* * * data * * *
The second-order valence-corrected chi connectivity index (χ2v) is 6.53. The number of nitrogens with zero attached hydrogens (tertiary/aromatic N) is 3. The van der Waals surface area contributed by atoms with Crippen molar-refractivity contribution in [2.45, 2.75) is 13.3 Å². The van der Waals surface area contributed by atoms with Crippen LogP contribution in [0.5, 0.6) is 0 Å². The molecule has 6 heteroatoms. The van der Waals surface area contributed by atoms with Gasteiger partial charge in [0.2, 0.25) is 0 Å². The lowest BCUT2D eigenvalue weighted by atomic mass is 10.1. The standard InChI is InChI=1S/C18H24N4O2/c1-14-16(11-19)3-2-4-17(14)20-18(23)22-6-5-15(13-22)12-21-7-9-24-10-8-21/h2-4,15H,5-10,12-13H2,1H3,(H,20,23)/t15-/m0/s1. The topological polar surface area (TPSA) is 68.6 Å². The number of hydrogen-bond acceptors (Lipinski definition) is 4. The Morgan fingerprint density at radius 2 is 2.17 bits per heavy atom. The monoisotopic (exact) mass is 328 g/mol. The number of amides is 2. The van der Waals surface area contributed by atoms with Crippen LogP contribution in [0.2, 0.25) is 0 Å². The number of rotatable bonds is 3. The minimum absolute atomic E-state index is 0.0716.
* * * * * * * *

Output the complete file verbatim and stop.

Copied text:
The second-order valence-corrected chi connectivity index (χ2v) is 6.53. The number of nitrogens with zero attached hydrogens (tertiary/aromatic N) is 3. The van der Waals surface area contributed by atoms with Crippen molar-refractivity contribution in [2.45, 2.75) is 13.3 Å². The van der Waals surface area contributed by atoms with Crippen LogP contribution in [0.5, 0.6) is 0 Å². The molecule has 6 heteroatoms. The van der Waals surface area contributed by atoms with Gasteiger partial charge in [0.2, 0.25) is 0 Å². The lowest BCUT2D eigenvalue weighted by atomic mass is 10.1. The standard InChI is InChI=1S/C18H24N4O2/c1-14-16(11-19)3-2-4-17(14)20-18(23)22-6-5-15(13-22)12-21-7-9-24-10-8-21/h2-4,15H,5-10,12-13H2,1H3,(H,20,23)/t15-/m0/s1. The topological polar surface area (TPSA) is 68.6 Å². The number of hydrogen-bond acceptors (Lipinski definition) is 4. The Morgan fingerprint density at radius 2 is 2.17 bits per heavy atom. The monoisotopic (exact) mass is 328 g/mol. The number of amides is 2. The van der Waals surface area contributed by atoms with Crippen LogP contribution in [0.2, 0.25) is 0 Å². The number of rotatable bonds is 3. The minimum absolute atomic E-state index is 0.0716.